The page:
The most common mistake people make is to subject persons with sensitivities to a reverse onus when they report their experience of repeatable, controllable circumstances, contrary to ethics, social convention and laws since the Magna Carta. This practice is unethical in any context, but becomes especially damaging in clinical medicine.
"An important point is the fear of liability (at the legal and moral level) which perpetrates attitudes and actions. The protective psychological mechanism that comes into action when one knows deeply other people have been harmed, because of their negligence, or because they have been hiding behind the presumed lack of science, because they have minimized, belittled the issues, this mechanism which hides behind denial, camouflage, or aggression needs to be uncovered. Consequences need to be brought to the conscious level, for healing to take place, and prevention to take its role.
“We examined the prevalence of multiple chemical sensitivities (MCS), a hypersensitivity to common chemical substances. We used a randomly selected sample of 1582 respondents from the Atlanta, Ga, standard metropolitan statistical area. We found that 12.6% of our sample reported the hypersensitivity and that, while the hypersensitivity is more common in women, it is experienced by both men and women of a variety of ages and educational levels.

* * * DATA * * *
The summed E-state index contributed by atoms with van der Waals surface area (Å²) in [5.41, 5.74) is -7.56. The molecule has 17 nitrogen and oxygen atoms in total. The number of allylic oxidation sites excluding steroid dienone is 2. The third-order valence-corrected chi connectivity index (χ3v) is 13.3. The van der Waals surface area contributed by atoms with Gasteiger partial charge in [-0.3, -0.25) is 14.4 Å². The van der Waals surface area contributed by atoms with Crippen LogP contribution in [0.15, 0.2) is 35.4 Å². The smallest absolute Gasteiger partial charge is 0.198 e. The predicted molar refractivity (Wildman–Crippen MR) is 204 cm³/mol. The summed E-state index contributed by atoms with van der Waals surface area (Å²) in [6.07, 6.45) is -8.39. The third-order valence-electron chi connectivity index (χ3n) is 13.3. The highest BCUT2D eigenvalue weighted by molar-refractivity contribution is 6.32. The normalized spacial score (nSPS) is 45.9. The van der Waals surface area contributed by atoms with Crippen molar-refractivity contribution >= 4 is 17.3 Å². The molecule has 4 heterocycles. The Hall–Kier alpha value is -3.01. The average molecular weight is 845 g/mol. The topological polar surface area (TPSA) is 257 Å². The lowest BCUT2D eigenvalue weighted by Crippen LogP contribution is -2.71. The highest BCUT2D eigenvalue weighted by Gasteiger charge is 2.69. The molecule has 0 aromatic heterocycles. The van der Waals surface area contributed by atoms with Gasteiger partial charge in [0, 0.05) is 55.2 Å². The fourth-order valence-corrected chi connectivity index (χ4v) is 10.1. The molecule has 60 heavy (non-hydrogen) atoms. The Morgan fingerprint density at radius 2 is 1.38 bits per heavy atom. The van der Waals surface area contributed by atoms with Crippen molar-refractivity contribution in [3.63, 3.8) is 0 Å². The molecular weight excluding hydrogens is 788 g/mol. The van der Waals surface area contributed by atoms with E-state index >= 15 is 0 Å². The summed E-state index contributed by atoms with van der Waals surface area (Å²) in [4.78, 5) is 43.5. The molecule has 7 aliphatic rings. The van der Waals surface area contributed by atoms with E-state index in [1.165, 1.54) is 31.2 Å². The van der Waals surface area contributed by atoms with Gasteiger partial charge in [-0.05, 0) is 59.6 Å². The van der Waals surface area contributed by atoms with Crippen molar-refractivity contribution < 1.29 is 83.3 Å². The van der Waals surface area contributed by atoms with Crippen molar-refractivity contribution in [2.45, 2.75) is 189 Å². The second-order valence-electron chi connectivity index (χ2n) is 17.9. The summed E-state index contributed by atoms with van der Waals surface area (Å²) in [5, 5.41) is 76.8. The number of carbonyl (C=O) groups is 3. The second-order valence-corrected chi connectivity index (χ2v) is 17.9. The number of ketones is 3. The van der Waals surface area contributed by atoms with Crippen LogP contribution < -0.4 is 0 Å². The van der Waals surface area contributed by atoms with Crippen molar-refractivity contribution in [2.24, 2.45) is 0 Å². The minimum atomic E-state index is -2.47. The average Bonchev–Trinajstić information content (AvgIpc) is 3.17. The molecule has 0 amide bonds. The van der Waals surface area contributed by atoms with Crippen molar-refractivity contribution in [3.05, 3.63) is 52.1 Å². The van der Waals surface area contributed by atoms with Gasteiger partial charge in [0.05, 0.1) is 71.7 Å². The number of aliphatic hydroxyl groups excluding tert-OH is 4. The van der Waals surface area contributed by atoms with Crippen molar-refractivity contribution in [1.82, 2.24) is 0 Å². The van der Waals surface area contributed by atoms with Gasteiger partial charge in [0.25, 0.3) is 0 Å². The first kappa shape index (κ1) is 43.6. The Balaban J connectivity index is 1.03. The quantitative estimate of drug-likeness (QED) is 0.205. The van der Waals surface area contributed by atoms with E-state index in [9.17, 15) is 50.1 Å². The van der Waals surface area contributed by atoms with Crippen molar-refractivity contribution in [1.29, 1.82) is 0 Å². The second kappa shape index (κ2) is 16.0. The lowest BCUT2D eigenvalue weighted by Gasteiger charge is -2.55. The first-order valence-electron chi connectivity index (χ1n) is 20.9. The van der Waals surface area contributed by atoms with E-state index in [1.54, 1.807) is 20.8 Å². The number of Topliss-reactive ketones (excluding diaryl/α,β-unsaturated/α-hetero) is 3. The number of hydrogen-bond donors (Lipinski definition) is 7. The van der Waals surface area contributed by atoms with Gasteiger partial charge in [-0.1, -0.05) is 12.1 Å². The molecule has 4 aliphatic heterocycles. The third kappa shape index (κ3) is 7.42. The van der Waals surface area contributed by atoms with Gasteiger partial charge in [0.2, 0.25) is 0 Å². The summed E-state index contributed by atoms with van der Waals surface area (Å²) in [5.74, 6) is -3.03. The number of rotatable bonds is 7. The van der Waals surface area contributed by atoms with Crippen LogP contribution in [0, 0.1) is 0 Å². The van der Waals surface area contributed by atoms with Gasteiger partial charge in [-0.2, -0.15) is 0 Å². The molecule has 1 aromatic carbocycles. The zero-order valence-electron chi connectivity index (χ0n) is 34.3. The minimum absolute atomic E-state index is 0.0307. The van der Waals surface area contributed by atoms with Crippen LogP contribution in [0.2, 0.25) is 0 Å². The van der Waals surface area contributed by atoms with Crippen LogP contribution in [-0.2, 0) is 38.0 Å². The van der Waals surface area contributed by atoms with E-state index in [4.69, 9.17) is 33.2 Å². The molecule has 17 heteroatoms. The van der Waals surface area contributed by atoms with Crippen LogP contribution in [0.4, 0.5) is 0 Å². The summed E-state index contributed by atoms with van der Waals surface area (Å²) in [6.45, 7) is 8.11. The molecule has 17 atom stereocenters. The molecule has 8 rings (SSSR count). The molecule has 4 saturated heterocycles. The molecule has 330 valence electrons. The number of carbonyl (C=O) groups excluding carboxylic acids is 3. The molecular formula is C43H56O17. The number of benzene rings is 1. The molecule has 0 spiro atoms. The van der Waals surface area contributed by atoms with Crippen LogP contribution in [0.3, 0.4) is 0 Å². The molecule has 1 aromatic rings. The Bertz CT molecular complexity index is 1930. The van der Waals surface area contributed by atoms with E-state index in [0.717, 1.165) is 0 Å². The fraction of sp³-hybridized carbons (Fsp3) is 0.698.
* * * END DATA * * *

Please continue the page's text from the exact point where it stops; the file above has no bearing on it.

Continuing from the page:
In 1985, Eugene Garfield, PhD, President & Founding Editor of The Scientist provided an excellent overview of medical literature about sensitivities. Garfield documents several approaches, as described in scientific and medical literature before the discussion was subsumed under debate about the approaches of doctors of environmental medicine.
Children with undiagnosed sensitivities, along with other vulnerable people, are being injured and killed in health care. Canadian authorities and Canadian political parties invisibilize protective measures Health Canada was encouraging prior to 1993.